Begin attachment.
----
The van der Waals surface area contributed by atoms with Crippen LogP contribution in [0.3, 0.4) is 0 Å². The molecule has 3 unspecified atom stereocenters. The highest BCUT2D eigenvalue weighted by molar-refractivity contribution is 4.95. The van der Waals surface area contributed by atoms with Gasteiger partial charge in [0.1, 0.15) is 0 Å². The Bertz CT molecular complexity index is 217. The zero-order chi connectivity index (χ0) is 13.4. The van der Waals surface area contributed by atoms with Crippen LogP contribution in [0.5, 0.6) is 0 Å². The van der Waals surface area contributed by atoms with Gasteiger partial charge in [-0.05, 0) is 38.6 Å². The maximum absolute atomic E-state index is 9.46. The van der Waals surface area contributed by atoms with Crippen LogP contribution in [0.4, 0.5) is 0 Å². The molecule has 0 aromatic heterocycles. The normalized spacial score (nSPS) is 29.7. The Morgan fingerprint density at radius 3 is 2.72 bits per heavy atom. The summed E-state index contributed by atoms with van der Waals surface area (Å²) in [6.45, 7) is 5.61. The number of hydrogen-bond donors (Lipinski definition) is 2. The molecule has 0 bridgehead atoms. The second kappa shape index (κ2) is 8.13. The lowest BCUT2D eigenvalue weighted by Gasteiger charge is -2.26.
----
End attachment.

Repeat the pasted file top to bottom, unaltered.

The van der Waals surface area contributed by atoms with Crippen LogP contribution in [0.3, 0.4) is 0 Å². The molecule has 3 unspecified atom stereocenters. The highest BCUT2D eigenvalue weighted by molar-refractivity contribution is 4.95. The van der Waals surface area contributed by atoms with Gasteiger partial charge in [0.1, 0.15) is 0 Å². The Bertz CT molecular complexity index is 217. The zero-order chi connectivity index (χ0) is 13.4. The van der Waals surface area contributed by atoms with Crippen LogP contribution in [0.5, 0.6) is 0 Å². The van der Waals surface area contributed by atoms with Gasteiger partial charge in [-0.05, 0) is 38.6 Å². The maximum absolute atomic E-state index is 9.46. The van der Waals surface area contributed by atoms with Crippen LogP contribution in [0.4, 0.5) is 0 Å². The molecule has 0 aromatic heterocycles. The normalized spacial score (nSPS) is 29.7. The Morgan fingerprint density at radius 3 is 2.72 bits per heavy atom. The summed E-state index contributed by atoms with van der Waals surface area (Å²) in [6.45, 7) is 5.61. The number of hydrogen-bond donors (Lipinski definition) is 2. The molecule has 0 bridgehead atoms. The second kappa shape index (κ2) is 8.13. The lowest BCUT2D eigenvalue weighted by Gasteiger charge is -2.26.